a biophilic year: designing with contrast and cohesion

in a biophilic year

“nature masters the art of balance, combining contrast and cohesion to perfection”

cit. a biophilic year - #131

 
What makes a space interesting, pleasant, yet never too much?
Balance is a good part of the answer. So let’s explore how to tie together two opposites – contrast and cohesion – through biophilic design.

contrast and cohesion

To begin with, what are contrast and cohesion?

Contrast happens when pairing opposite qualities: smooth with rough, shiny with unpolished, light with dark. It catches the eye and makes a statement.
Cohesion is that sense of consistency and intention that turns a bunch of separate parts into one whole. It’s easy on the eye and calming on the mind.

Finding balance between contrast and cohesion is key when designing spaces, as too much of each feels wrong in its own way. Too much contrast feels restless, messy, and disjointed, asking a space to be too many things at once. Too much cohesion is flat, uninteresting, and sometimes even oppressive in its uniformity.

Stone sculpture with varying textures.<span class="sr-only"> (opened in a new window/tab)</span>
Credit: Carla Cascales Alimbau (opened in a new window/tab)

from nature to designed spaces

Natural scenes are full of variety, but they always manage to be harmonious. How? Through a balanced mix of contrast and cohesion, a dialogue between textures, shapes, colours, light reflections, movements, and more.

Learning from nature, let's then look into ways to balance contrast and cohesion in a biophilic design.

Marble doorway contrasting with a white smooth wall.<span class="sr-only"> (opened in a new window/tab)</span>
Credit: Il Granito (opened in a new window/tab)

colour

Colour is often the first thing that comes to mind when wanting to add contrast. Clear enough, different colours need to flow cohesively throughout a space, which is why setting a colour palette is a key step in any design project. Adding contrast through colour is not always the answer though...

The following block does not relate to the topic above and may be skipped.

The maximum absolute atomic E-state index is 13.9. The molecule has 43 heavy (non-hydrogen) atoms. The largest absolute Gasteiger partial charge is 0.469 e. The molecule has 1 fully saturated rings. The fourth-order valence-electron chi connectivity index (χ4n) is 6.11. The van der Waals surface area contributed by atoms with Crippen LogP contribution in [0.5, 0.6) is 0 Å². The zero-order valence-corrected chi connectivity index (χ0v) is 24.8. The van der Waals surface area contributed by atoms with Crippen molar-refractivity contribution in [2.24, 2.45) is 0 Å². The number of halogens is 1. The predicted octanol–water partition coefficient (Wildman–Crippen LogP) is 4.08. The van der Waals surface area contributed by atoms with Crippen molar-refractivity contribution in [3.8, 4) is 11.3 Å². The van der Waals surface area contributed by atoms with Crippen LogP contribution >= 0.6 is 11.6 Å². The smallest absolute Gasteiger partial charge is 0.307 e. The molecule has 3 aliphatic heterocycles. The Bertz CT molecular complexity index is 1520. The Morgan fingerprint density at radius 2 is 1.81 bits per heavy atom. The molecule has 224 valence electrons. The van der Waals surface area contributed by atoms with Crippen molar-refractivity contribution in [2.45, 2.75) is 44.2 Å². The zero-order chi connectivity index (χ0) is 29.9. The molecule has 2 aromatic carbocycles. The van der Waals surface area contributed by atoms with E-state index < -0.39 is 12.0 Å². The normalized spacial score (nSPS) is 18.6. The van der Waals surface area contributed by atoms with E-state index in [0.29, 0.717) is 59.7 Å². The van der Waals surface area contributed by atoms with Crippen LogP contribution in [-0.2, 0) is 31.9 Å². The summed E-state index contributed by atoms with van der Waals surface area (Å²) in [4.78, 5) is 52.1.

Mainly white interior with dark brown accents throughout.<span class="sr-only"> (opened in a new window/tab)</span>
Credit: Olga Ashby (opened in a new window/tab)

textures and shapes

Rich textures add a lot to a space without being as loud as a stark colour contrast would. Monochrome interiors offer the ultimate example: since colour does not change at all in this case, richness and depth rely only on other elements – among which are textures.
Shapes also add interest. A statement piece is often enough to elevate a dull space. And the combination of interesting shapes and rich textures goes a long way.

Stone backsplash with rough edge.<span class="sr-only"> (opened in a new window/tab)</span>
Credit: Studio Author (opened in a new window/tab) - Photo: Niamh Barry
Stone coffee table with rough base.<span class="sr-only"> (opened in a new window/tab)</span>
Credit: En Gold (opened in a new window/tab)

light

Textures and shapes become even more impactful when they start playing with light. Different degrees of reflection and opacity across finishes and materials introduce another layer of interest to the space, giving the eye something more to see and the mind something more to feel.

Layered textured wall with accent light highlighting the texture.<span class="sr-only"> (opened in a new window/tab)</span>
Credit: Zeling Art via ID (opened in a new window/tab) – Photo: Soar
Natural light highlighting the rich texture of a sofa.<span class="sr-only"> (opened in a new window/tab)</span>
Credit: Studio 11:11 (opened in a new window/tab)

elements

Air, water, earth and fire are a triumph of contrast. Designing with the four elements brings that richness into the space, while setting a clear reference to the natural world.

Wall mirror with wood and moss elements.<span class="sr-only"> (opened in a new window/tab)</span>
Credit: Acrea Design (opened in a new window/tab)
Fireplace with rough texture base.<span class="sr-only"> (opened in a new window/tab)</span>
Credit: Namo Interiors (opened in a new window/tab)

spatial qualities

Space layout also plays a role through the alternation of closed and open, refuge and prospect. Contrasting atmospheres that set the stage for different activities, yet all need to flow together.

Curved doorway enclosing a small area in a shop interior.<span class="sr-only"> (opened in a new window/tab)</span>
Credit: Snøetta (opened in a new window/tab)

Balancing contrast and cohesion is not only an aesthetic exercise. All the design solutions we’ve seen introduce diverse sensory elements that enrich the overall experience of the space, making it more interesting, stimulating, and intriguing.
The objective? Bridging the gap between being in nature and spending time inside a designed environment, letting the second tend towards the first.

This article draws on my book ’a biophilic year: 365 thoughts on the essence and practice of biophilic design’. If you have the book, you’re welcome to reach out and request which topic you'd like to see next in this series!

Biophilic interior design book cover: "a biophilic year: 365 thoughts on the essence and practice of biophilic design".<span class="sr-only"> (opened in a new window/tab)</span>

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